Mmm.  These subjects are so abstract that they're hard to talk about.  Somebody let me know if any of that made any sense at all.  :)  If not, well, I'm tired, that's my excuse!  Or, if it didn't make sense, maybe someone else here can help explain better than I did, if you know what I was trying to say.  Oh, and sorry for the length! 
« Last Edit: November 08, 2012, 06:19:33 PM by rick957 »

Offline Oniya

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Re: rude ramblings ... reader responses relished but never required
« Reply #248 on: November 08, 2012, 06:33:46 PM »
I'm a big believer in 'knowing the lyrics'.  (Not relying on silly labels - actually knowing the lyrics!)  The little Oni had a discussion session about rap music the other week, and they were supposed to draw conclusions about the genre.  (Rap was defined as strong beat, more spoken than sung, lots of rhyming.)  Naturally, with most of the kids being 'city kids', certain broad strokes were used as to the 'message' of rap music.  Being who I am (Pleased to meet you...) I took the opportunity to find things that didn't fit the neat little boxes, namely, Pet Shop Boys (Look, two white guys!) and Murray Head.  (It's a rap about ... chess?)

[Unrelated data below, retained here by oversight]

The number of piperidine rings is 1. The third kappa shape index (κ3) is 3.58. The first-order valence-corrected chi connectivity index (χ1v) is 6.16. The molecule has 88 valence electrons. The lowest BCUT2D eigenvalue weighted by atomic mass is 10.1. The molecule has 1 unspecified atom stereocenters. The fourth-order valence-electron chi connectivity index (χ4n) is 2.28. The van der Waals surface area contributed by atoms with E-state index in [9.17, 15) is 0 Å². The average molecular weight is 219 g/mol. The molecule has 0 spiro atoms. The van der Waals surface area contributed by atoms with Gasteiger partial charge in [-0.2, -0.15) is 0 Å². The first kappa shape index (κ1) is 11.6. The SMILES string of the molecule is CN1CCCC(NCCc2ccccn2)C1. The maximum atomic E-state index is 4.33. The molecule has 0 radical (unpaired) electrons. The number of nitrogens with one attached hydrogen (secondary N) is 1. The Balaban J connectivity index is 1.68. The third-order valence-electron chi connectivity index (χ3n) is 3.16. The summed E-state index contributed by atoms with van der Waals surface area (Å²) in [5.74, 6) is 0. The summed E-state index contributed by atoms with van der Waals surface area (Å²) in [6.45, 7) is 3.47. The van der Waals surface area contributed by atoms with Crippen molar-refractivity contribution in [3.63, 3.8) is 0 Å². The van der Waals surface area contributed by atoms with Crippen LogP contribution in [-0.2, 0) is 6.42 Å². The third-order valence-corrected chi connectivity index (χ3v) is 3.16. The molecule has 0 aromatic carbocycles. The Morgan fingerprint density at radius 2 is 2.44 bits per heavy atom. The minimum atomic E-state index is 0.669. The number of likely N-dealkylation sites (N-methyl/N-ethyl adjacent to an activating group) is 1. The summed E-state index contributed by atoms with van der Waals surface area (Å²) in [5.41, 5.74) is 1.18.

I explained to her that it's important to know what you're singing along to, so that you know what it is you're saying, and therefore what people hear you saying.  I then explained that while 'Hoodie Ninja' had a catchy tune and car commercial, the rest of the words aren't nearly as 'cute' as the part they play on TV.

Offline Ryuka Tana

Re: rude ramblings ... reader responses relished but never required
« Reply #249 on: November 08, 2012, 08:54:25 PM »
"While I don't agree with the concept of the 'right' way to do art, but I can accept that over not calling it art at all. Uhh... that's all I got for your wall of text this time. I think we're both mature enough to learn something from a debate (that's why I come to your blog), and here I think this is that 'agree to disagree' point for me. I don't think the point is objectionable, I see what you mean, but I still don't agree with the idea of 'the right way' to do art. I don't care for Springsteen, but I would support both his right and his decision to play for Obama."